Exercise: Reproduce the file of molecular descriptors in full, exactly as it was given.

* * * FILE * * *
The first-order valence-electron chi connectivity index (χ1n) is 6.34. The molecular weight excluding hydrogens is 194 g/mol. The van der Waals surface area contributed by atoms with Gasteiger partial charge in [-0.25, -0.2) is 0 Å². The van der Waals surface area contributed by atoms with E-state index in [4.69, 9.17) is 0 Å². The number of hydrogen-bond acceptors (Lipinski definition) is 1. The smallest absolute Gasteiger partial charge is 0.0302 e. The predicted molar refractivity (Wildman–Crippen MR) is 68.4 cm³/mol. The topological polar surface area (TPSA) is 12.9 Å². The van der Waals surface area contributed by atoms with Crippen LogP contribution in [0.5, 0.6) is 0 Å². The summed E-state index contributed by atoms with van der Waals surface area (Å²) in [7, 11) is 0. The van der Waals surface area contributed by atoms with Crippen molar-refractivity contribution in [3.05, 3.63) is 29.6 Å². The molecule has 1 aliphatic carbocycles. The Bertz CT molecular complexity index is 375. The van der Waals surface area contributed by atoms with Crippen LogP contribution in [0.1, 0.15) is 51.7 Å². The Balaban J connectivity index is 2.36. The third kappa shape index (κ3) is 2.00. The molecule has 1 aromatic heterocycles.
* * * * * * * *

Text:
The first-order valence-electron chi connectivity index (χ1n) is 6.34. The molecular weight excluding hydrogens is 194 g/mol. The van der Waals surface area contributed by atoms with Gasteiger partial charge in [-0.25, -0.2) is 0 Å². The van der Waals surface area contributed by atoms with E-state index in [4.69, 9.17) is 0 Å². The number of hydrogen-bond acceptors (Lipinski definition) is 1. The smallest absolute Gasteiger partial charge is 0.0302 e. The predicted molar refractivity (Wildman–Crippen MR) is 68.4 cm³/mol. The topological polar surface area (TPSA) is 12.9 Å². The van der Waals surface area contributed by atoms with Crippen LogP contribution in [0.5, 0.6) is 0 Å². The summed E-state index contributed by atoms with van der Waals surface area (Å²) in [7, 11) is 0. The van der Waals surface area contributed by atoms with Crippen molar-refractivity contribution in [3.05, 3.63) is 29.6 Å². The molecule has 1 aliphatic carbocycles. The Bertz CT molecular complexity index is 375. The van der Waals surface area contributed by atoms with Crippen LogP contribution in [0.1, 0.15) is 51.7 Å². The Balaban J connectivity index is 2.36. The third kappa shape index (κ3) is 2.00. The molecule has 1 aromatic heterocycles.